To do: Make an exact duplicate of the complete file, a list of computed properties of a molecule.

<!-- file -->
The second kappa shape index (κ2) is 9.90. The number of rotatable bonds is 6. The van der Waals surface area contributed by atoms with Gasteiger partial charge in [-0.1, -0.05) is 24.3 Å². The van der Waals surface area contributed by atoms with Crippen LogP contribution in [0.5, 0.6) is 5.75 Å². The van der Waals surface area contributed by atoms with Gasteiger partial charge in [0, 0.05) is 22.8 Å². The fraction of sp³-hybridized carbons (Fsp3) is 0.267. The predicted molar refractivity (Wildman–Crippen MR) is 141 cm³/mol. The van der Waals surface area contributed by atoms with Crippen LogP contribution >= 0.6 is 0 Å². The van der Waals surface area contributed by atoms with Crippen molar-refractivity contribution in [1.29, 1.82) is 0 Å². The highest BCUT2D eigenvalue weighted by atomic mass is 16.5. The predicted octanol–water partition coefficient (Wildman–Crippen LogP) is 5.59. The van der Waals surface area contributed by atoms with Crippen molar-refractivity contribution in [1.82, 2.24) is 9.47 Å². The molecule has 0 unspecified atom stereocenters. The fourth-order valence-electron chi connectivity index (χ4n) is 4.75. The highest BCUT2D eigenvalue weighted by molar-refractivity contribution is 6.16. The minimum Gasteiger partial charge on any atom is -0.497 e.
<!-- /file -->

The second kappa shape index (κ2) is 9.90. The number of rotatable bonds is 6. The van der Waals surface area contributed by atoms with Gasteiger partial charge in [-0.1, -0.05) is 24.3 Å². The van der Waals surface area contributed by atoms with Crippen LogP contribution in [0.5, 0.6) is 5.75 Å². The van der Waals surface area contributed by atoms with Gasteiger partial charge in [0, 0.05) is 22.8 Å². The fraction of sp³-hybridized carbons (Fsp3) is 0.267. The predicted molar refractivity (Wildman–Crippen MR) is 141 cm³/mol. The van der Waals surface area contributed by atoms with Crippen LogP contribution >= 0.6 is 0 Å². The van der Waals surface area contributed by atoms with Crippen molar-refractivity contribution in [1.29, 1.82) is 0 Å². The highest BCUT2D eigenvalue weighted by atomic mass is 16.5. The predicted octanol–water partition coefficient (Wildman–Crippen LogP) is 5.59. The van der Waals surface area contributed by atoms with Crippen molar-refractivity contribution in [1.82, 2.24) is 9.47 Å². The molecule has 0 unspecified atom stereocenters. The fourth-order valence-electron chi connectivity index (χ4n) is 4.75. The highest BCUT2D eigenvalue weighted by molar-refractivity contribution is 6.16. The minimum Gasteiger partial charge on any atom is -0.497 e.